Get In a Receiving Mode: An Example

by Scott Noelle

(Continued from here)

Your child has forgotten to flush the toilet for the umpteenth time this week, and you’re feeling increasingly frustrated.

Your child can feel your expectation of continued frustration. S/he is naturally cooperative and will continue to meet your unspoken expectation until you put yourself in a receiving mode:

1. Assume that what you want is already on its way.

“My child knows what I want, and it’s only a matter of time before s/he gets it down. (Literally!) With my emotional cross-currents out of the way, s/he’ll easily settle into a new competency that s/he can feel good about...”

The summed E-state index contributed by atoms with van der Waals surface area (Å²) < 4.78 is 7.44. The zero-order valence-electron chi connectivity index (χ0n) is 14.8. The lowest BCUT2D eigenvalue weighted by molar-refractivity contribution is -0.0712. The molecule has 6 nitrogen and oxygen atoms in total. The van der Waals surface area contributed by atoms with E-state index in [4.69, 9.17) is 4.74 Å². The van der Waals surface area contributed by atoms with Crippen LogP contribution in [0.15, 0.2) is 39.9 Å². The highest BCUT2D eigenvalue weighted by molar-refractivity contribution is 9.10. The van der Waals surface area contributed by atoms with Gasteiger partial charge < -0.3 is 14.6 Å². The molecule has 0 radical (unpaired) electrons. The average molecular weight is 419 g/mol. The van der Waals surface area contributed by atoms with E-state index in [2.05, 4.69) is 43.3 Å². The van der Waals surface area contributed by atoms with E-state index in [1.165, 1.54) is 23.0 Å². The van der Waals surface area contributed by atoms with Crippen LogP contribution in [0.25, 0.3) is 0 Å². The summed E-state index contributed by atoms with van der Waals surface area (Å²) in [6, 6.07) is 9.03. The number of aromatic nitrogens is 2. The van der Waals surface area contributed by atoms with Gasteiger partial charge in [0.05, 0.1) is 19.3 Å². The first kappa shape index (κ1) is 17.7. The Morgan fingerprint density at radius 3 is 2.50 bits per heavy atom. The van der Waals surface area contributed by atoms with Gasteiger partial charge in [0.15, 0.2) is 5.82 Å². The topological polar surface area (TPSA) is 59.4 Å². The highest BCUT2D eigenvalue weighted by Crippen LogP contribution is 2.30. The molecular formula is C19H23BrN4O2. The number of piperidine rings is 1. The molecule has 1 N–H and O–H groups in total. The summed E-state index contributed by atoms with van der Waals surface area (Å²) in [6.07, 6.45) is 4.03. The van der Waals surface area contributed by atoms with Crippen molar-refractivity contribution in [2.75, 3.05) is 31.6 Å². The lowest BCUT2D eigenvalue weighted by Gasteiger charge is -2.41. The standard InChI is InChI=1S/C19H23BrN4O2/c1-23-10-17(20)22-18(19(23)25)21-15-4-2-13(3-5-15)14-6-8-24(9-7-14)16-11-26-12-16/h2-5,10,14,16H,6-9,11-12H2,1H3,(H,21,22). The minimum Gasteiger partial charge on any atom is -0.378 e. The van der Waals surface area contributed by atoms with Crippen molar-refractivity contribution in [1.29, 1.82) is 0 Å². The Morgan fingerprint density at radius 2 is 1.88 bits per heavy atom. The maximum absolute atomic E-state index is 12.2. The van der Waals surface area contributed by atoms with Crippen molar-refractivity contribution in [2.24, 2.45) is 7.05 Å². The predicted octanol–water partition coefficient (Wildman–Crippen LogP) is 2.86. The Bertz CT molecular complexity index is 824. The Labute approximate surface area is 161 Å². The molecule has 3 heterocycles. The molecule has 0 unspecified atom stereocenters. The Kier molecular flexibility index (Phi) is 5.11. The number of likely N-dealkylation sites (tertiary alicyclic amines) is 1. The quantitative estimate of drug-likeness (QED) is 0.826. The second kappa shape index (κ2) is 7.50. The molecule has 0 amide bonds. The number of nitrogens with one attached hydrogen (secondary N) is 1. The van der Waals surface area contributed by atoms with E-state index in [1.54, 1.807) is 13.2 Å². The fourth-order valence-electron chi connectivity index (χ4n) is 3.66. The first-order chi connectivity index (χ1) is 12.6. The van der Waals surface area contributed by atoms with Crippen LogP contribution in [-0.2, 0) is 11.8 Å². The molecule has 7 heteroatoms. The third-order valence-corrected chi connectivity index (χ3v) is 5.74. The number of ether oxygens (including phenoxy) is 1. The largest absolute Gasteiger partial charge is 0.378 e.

2. Enjoy your expectation of satisfaction and silently give thanks in advance.

“I feel good now when I imagine my child successfully forming a good habit. The success is not just the outcome but the whole process, which has already begun. I’m grateful that all I have to do is ‘find the feeling place’ of having what I truly want, and my child will naturally tend to align with it...”

3. Be willing to wait “forever” for the answer/fulfillment.

“I create satisfaction from within, unconditionally, so there’s no hurry. I can actually enjoy waiting and witnessing the unfolding process. I like the whole story, not just the last chapter. The fulfillment is just the icing on the cake!”

Does that mean you’ll never again remind your child to flush? No. But if/when you do, it won’t feel like nagging or pleading; it’ll be an expression of your positive expectation.

Originally published on 2006-10-19
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